Betta Breeding Walkthrough Part 2

Spawning

Spawning may take hours or even days after release – so don’t be discouraged when you don’t see them the first time (though checking on them a few hours after lights-out, being really quiet & lucky will often get you a sneak peek).

During breeding the male displays to the female then shows her the way to the nest, if she’s ready she’ll follow him. The first time she may come under the nest, inspect then swim away a couple times.

When they are both ready the male will flare up HUGE (very impressive!) and will start to circle the female, distracting her by shaking his tail. Once he’s got her positioned he will attempt to flip her upside down, and drape his own body over her in a u-shape – then squeeze.

It may take first-time spawners QUITE a few times to get this right.

Both partners will be stunned at first. After releasing all their gametes into the water, the male recovers first & hurries to pick up as many of the falling eggs in his mouth as he can. After up to 30 seconds the female will recover then either help or hinder his progress.

She may even swim away. It’s very scary to see her stunned the first time – but don’t worry I don’t think a betta has ever died of pleasure.

Removing the female

You’ll know it’s time to remove the female when:

– suddenly her belly is much deflated.

– the male is aggressively chasing her away from the nest and adding more & more bubbles. He’s probably also tending to the eggs – picking them up and cleaning them then moving them around & eating all the unfertilized or fungusing eggs.

Babies are Born

3 days after spawning the baby bettas will start to emerge from their eggs, the babies look like 2 little black dots with white tails. For the first day or so they will be falling out of the nest & dad will go pick them up and put them back in.

2 days after the fry emerge (5 days after spawning) you should remove the male unless there are still a lot of fry in the nest. At this point the fry should be swimming away to go hide from him before he gets any smart ideas. (Well, he hasn’t eaten in a few days and men do travel on their stomachs…)

Feeding the Fry BABY BETTAS ONLY EAT LIVE FOODS

Hopefully you would know this ahead of time & get some cultures from your local breeder.

Bettas live of their eggs sacks for the first 3 days but it’s good to introduce very SMALL amounts of food to the tank a day after they emerge from the egg so that the big guys can start eating right away. Remember, baby bettas are really small and are filled-up very easily, feeding too little is a little better then feeding too much – you don’t want to spoil the water or you’ll lose everyone.

A good starter meal is:

Week one
– infusoria
– vinegar eels

Week two
– vinegar eels
– microworms

Week Three
– microworms
– baby brine shrimp

Week four
– microworms
– baby brine shrimp
– brine shrimp
– dried food

Week five
– microworms
– brine shrimp
– dried food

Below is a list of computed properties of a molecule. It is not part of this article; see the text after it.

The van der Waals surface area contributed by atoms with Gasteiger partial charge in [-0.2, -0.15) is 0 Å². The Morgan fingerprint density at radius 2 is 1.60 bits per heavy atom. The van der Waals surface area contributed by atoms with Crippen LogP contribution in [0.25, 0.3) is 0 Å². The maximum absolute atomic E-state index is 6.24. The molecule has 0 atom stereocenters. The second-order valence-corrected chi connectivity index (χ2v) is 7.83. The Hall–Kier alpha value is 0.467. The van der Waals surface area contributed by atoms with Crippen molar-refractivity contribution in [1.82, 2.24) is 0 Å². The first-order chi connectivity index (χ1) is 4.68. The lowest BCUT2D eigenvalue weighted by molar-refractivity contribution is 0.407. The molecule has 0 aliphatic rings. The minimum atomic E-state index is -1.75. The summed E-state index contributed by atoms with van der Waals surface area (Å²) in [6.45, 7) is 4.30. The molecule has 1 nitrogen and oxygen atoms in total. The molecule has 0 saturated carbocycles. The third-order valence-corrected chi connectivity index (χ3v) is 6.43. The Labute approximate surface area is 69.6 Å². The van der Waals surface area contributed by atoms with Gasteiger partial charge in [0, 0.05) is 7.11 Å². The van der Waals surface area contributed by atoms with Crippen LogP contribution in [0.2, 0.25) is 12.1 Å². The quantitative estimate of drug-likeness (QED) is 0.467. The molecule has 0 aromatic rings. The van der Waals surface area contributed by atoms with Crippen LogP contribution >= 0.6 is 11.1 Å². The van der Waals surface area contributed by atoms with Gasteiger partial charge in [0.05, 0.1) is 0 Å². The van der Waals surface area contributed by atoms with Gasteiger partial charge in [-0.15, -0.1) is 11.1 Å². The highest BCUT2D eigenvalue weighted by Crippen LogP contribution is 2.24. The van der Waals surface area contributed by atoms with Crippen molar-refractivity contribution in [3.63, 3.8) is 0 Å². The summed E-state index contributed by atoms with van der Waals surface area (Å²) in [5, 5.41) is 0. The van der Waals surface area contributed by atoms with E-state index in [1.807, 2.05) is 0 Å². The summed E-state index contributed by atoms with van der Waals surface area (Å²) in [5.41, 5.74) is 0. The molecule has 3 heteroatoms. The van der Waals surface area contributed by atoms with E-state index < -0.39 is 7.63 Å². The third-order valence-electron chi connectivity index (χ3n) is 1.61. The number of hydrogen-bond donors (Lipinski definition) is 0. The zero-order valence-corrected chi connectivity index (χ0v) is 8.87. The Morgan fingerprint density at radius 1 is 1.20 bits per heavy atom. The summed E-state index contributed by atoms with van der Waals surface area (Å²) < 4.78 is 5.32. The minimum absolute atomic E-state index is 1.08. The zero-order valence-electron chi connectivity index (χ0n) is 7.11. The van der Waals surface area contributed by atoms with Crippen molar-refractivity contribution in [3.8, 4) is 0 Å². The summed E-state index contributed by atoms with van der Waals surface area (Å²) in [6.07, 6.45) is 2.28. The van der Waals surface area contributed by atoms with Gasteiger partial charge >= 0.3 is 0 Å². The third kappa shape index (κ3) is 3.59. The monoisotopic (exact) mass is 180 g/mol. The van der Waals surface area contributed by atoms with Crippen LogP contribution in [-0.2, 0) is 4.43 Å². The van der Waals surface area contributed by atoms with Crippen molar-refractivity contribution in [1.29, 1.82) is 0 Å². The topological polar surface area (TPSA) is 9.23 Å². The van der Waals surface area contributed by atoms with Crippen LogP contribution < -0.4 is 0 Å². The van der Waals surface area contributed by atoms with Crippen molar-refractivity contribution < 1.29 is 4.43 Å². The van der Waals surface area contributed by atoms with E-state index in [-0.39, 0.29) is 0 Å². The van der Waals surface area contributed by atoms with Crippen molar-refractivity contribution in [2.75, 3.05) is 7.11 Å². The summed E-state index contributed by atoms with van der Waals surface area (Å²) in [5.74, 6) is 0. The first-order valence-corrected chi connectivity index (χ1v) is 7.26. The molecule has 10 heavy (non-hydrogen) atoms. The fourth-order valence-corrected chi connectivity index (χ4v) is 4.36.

Week six
– brine shrimp
– dried food
– pellets

If the babies eat too much their swim-bladders won’t develop properly and you’ll get belly-sliders (fry that can’t swim), lightening up on feeding usually helps

Water Changes

The babies should be ok in the 10 gallon for the first 2 weeks. Since you were smart and only had a few inches of water in the tank at first you can easily add more fresh water with out taking any out!

MAKE SURE the temperature of the new water is EXACTLY the same as the water in the fry-tank or you’ll lose babies. Drip the water in using a small cup & some air-tubing.

After two weeks transfer the fry into a larger tank by carefully floating the old tank in the new tank or transferring them one at a time via turkey baster or very carefully pouring them in. Again make sure the water is exactly the same quality.

During this time you should use a sponge filter because they don’t suck up fry. There are other contraptions you can make but I like sponge filters.

In the new tank you’ll still have to do changes & the fry are still small, just use a little air-line hose to suck up all the crud off the bottom, if you get a belly-slider on the way don’t sweat it that was a weak fry.

You can also add snails or dwarf cory at this point. Supply them with extra food but they will help keep the tank clean & won’t get any fry that weren’t going to die anyway (you gotta be pretty darn slow for the snail to get you!)

Grow out tank

This is the second tank your bettas are placed into (sometimes third), it’s the one they’ll stay in until they are 3 months old. The size really depends on how many bettas you want to raise and how big the spawn is.

A 30 gallon will give you 20 – 30 fry (or so)

A 50 gallon will give you about 100 fry (or so)

And a 100 gallon can raise an entire 300 fry spawn.

After 3 months the bettas will start fighting and the males will start trying to court the females. At this point you remove the males, put them into juvenile cups (32 oz usually) and sell ’em!

This has just been a brief overview of Betta Breeding, there are a lot of different opinions on technique, mechanics, feeding -well anything you could possibly fight over.